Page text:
that even a qualified acknowledgement of any negative potential in
their work would put them squarely in the cross hairs of anti-drug
fanatics, leading to loss of funding, derailed careers, and hate mail
from Mom.
     But the head-in-the-sand approach didn't work for Oppenheimer in
1945, and it won't work for these pioneers. The only realistic
course, for science _and_ society, leads to confront the _real_ roots of
our _real_ crisis. Happily, this is something VR's mere potential
strongly prompts us to do.
     These roots reach deep into industrial-era culture. In _Brave New
World_, Aldous Huxley anticipated more than fifty years ago the melding
of the human sensory apparatus with entertainment technologies. In
1973's _Sleeper_, Woody Allen had the "orgasmatron." "Star Trek: The
Next Generation" has the "holodeck." Writers and futurists have long
envisioned a wide variety of cybernetic scenarios involving powerful
simulations used for good or ill. Like so many once-fanciful
technologies, from submarines to satellites, this one will probably
pass from the realm of science fiction sooner than we're prepared for. 
Accordingly, now is the time to prepare.
     Fortunately, VR not only poses serious questions for a problematic
tomorrow, but suggests practical solutions for coping with the
peculiarities of today's consciousness-altering, headline-making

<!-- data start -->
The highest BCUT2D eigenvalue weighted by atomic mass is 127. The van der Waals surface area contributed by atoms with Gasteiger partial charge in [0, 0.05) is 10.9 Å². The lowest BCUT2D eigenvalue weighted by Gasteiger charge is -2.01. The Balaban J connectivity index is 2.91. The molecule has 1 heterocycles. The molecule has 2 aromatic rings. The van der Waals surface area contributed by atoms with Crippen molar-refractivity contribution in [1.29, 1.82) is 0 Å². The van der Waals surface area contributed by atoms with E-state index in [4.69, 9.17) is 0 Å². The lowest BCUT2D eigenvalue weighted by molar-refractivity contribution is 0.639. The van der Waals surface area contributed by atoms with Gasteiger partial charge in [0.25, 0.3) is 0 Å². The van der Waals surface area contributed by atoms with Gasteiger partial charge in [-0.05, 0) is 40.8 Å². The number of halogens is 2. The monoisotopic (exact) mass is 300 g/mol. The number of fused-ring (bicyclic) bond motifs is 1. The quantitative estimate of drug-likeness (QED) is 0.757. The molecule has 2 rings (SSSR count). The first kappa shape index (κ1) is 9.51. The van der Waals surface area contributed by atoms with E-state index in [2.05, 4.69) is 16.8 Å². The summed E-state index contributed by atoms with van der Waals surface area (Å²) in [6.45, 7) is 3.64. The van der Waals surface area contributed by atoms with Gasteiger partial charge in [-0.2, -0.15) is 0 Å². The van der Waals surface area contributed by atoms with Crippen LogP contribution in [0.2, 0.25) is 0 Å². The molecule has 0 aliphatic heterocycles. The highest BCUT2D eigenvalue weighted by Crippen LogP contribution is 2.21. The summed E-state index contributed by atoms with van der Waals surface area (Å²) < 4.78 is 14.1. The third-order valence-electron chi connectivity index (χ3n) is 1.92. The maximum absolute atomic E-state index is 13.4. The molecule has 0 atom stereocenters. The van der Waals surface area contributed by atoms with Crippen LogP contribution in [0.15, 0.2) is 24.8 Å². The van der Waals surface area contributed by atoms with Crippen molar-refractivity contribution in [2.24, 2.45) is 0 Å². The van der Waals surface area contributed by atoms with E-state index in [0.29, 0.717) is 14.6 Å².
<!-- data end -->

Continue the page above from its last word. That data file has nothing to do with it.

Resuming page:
manias. As did nuclear weapons, VR may force us to confront, and
perhaps solve, an enduring, seemingly intractable human problem.
     It's instructive to note how new information technologies drive
appetites at once ancient and modern. The national appetite for
television (switched on about seven hours a day in the average
household) would have been hard to imagine just a short time ago.
American culture has cultivated a voracious appetite for diversion. 
To get it, we've abused the arts, drugs, sports and gambling. We've
abused TV and we'll abuse VR. -- Particularly if it's accompanied by a
single, major breakthrough.
     Neuroscientists have hypothesized for years that intense
experiences of pleasure and euphoria, even specific memories, odors,
and tactile sensations, might be induced electrically by a direct
route to the relevant brain areas, completely bypassing not only the
autonomous nervous system but also the chemical middleman of any
naturally occurring substance or artificially ingested drug.
     The various drugs we've come to love and hate elicit
electrochemical responses in the brain; we take the drugs to elicit
the responses. Everything else is just a side effect, from driving
the car up a tree to cardiac arrest, physical addiction, gang warfare,
and imprisonment. In simple laboratories, without any assistance from
computers, white rats with electrode brain implants have for many
years been happily stimulating themselves into exhaustion and even
death by foregoing sleep and food in their quest for a good jolt. 
Brain surgery on wide-awake human subjects has demonstrated far more
intriguing capabilities in humans as the surgeon delves here and there
with a simple, low-voltage electric probe.
     Currently, direct brain access requires physically removing the
top of the skull. Humans do not yet come from the factory "cable
ready," though we soon may. There is speculation that everyone will
one day receive at birth a direct brain interface implant, programmed,
for example, with a lifetime telephone, medical information,
auto-locator. There are lots of options in the meantime, however. In
the nearer future, various areas of the brain -- dedicated to specific
conscious experience or, more powerfully, to the wide-open frontiers